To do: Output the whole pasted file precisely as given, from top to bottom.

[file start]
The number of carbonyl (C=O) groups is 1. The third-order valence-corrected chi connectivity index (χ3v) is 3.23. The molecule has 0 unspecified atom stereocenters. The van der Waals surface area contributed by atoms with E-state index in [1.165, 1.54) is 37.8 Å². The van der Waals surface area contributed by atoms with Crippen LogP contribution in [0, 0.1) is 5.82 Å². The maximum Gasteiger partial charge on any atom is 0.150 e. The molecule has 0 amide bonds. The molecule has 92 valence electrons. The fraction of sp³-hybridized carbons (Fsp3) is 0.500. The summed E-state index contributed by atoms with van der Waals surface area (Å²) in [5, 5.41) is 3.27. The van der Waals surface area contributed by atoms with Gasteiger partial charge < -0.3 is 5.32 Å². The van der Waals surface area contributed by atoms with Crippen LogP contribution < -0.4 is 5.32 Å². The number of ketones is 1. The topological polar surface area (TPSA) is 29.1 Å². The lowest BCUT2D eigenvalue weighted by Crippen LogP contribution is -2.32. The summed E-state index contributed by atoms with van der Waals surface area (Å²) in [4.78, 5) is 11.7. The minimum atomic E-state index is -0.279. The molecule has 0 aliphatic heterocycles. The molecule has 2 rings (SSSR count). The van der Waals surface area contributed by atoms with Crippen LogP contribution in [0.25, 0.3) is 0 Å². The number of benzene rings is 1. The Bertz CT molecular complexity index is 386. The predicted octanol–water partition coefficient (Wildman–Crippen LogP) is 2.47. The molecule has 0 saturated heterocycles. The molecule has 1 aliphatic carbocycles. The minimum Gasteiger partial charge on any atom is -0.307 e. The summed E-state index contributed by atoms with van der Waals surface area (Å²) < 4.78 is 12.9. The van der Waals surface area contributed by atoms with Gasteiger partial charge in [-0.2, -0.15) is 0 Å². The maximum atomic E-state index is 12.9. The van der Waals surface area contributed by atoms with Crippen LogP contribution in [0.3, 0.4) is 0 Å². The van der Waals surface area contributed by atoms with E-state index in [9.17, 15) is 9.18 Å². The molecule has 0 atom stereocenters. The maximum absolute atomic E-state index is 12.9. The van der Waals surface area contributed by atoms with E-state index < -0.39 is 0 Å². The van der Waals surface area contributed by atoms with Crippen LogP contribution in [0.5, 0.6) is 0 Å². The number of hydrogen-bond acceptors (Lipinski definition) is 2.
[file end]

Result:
The number of carbonyl (C=O) groups is 1. The third-order valence-corrected chi connectivity index (χ3v) is 3.23. The molecule has 0 unspecified atom stereocenters. The van der Waals surface area contributed by atoms with E-state index in [1.165, 1.54) is 37.8 Å². The van der Waals surface area contributed by atoms with Crippen LogP contribution in [0, 0.1) is 5.82 Å². The maximum Gasteiger partial charge on any atom is 0.150 e. The molecule has 0 amide bonds. The molecule has 92 valence electrons. The fraction of sp³-hybridized carbons (Fsp3) is 0.500. The summed E-state index contributed by atoms with van der Waals surface area (Å²) in [5, 5.41) is 3.27. The van der Waals surface area contributed by atoms with Gasteiger partial charge < -0.3 is 5.32 Å². The van der Waals surface area contributed by atoms with Crippen LogP contribution < -0.4 is 5.32 Å². The number of ketones is 1. The topological polar surface area (TPSA) is 29.1 Å². The lowest BCUT2D eigenvalue weighted by Crippen LogP contribution is -2.32. The summed E-state index contributed by atoms with van der Waals surface area (Å²) in [4.78, 5) is 11.7. The minimum atomic E-state index is -0.279. The molecule has 0 aliphatic heterocycles. The molecule has 2 rings (SSSR count). The van der Waals surface area contributed by atoms with Crippen LogP contribution in [0.25, 0.3) is 0 Å². The number of benzene rings is 1. The Bertz CT molecular complexity index is 386. The predicted octanol–water partition coefficient (Wildman–Crippen LogP) is 2.47. The molecule has 0 saturated heterocycles. The molecule has 1 aliphatic carbocycles. The minimum Gasteiger partial charge on any atom is -0.307 e. The summed E-state index contributed by atoms with van der Waals surface area (Å²) < 4.78 is 12.9. The van der Waals surface area contributed by atoms with Gasteiger partial charge in [-0.2, -0.15) is 0 Å². The maximum atomic E-state index is 12.9. The van der Waals surface area contributed by atoms with Crippen LogP contribution in [0.3, 0.4) is 0 Å². The van der Waals surface area contributed by atoms with E-state index in [9.17, 15) is 9.18 Å². The molecule has 0 atom stereocenters. The maximum absolute atomic E-state index is 12.9. The van der Waals surface area contributed by atoms with E-state index < -0.39 is 0 Å². The van der Waals surface area contributed by atoms with Crippen LogP contribution in [0.5, 0.6) is 0 Å². The number of hydrogen-bond acceptors (Lipinski definition) is 2.